Banking crisis: UBS agrees to double down to buy Credit Suisse and avoid a market meltdown

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According to the Financial Times, UBS has agreed to double the initially proposed amount to overcome the reluctance of Credit Suisse and one of its major shareholders.

Switzerland’s largest bank UBS, prompted by authorities, agreed on Sunday, March 19, to buy its rival Credit Suisse for $2 billion, according to the Financial Times, agreeing to double the stake in extremis to avoid a debacle and panic in the markets on Monday. According to the financial newspaper, UBS has agreed to double the amount initially proposed to overcome the reluctance of Credit Suisse and one of its main shareholders.

The deal would only be carried out in UBS shares and would value Credit Suisse’s share at a price of 50 cents instead of the initially proposed 25 cents, which remains well below Friday’s share price at closing (1.86 francs). The operation is being examined in Bern by the federal government, which already met urgently on Thursday and Saturday.

According to CH Media, the government is to brief interested parties from 17:00 GMT and then hold a press conference to unveil the details of the deal. The merger between these giants, both of which are part of the very select club of 30 too big to fail banks, should therefore be completed and announced in time for the Asian markets to open. The hope is that this may be enough to prevent widespread panic.

Run to the abyss

The banking sector has been under stress since major central banks sharply hiked their rates in a bid to control inflation. Many institutions have failed to prepare after years of access to cheap money. The recent bankruptcy of Silicon Valley Bank in the US and other US regional banks has increased investor anxiety and prompted them to sell the stocks of banks considered to be the weakest links.

This is the case of Credit Suisse, which for 2 years went from sensational scandals to reverses. And despite its management’s efforts to publicize a three-year restructuring plan, nothing has worked. Investors voted with their feet and the Zurich establishment struggled to access liquidity at reasonable prices. A 50 billion Swiss franc lifeline launched by the Swiss central bank on Wednesday following a black day on the stock exchange gave the bank only brief respite.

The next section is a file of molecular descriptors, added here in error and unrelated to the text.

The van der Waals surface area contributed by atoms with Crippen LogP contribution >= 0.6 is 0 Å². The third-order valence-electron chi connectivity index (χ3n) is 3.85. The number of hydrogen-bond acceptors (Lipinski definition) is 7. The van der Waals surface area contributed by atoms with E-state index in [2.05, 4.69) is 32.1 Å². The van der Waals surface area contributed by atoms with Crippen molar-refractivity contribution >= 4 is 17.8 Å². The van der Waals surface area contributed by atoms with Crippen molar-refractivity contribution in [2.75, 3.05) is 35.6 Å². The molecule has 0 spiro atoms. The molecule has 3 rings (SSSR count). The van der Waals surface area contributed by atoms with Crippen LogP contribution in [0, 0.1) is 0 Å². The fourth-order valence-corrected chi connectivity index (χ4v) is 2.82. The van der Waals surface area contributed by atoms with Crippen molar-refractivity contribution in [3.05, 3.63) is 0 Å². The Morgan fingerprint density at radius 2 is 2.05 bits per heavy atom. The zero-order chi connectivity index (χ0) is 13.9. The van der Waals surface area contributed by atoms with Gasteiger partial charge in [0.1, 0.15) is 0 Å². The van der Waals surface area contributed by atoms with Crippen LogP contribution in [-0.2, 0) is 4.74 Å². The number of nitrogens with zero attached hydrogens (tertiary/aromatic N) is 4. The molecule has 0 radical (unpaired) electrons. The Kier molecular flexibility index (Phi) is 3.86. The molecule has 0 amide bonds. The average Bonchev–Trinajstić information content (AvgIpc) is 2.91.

Regulators and the federal government have faced enormous pressure from Switzerland’s major economic partners to clean up the situation before it contaminates the entire world. According to the Financial Times and Blick, the bank’s customers withdrew 10 billion Swiss francs in a single day at the end of last week.


According to the Bloomberg agency, UBS requires public authorities to bear the legal costs and potential losses that can amount to billions of francs. On Saturday the discussions ran into the investment banking business, according to the financial agency, one of the scenarios being studied is a recovery only of asset and wealth management with the sale of this branch.

By contrast, UBS, which spent several years recovering from the shock of the 2008 financial crisis and a massive state bailout, is starting to reap the benefits of its efforts and it has taken huge efforts by the authorities to get the bank’s management agreed to put on the savior’s dress. The Competition Commission could also raise eyebrows depending on the configuration of the acquisition.

Discussions also focus on the fate of Credit Suisse’s Swiss branch, one of the group’s lucrative parts that lost 7.3 billion Swiss francs last year and is still counting on “substantial” losses in 2023.

This branch brings together retail banking and SME lending. One of the avenues considered by analysts is that of an IPO, which could limit layoffs in Switzerland due to duplications with UBS’s activities.

Last Sunday the union of bank employees in Switzerland “demanded” the participation of the social partners in the discussions, given the “enormous” stake for employment. “And when the stock market opens on Monday, Credit Suisse could be a thing of the past,” the tabloid Blick predicted.

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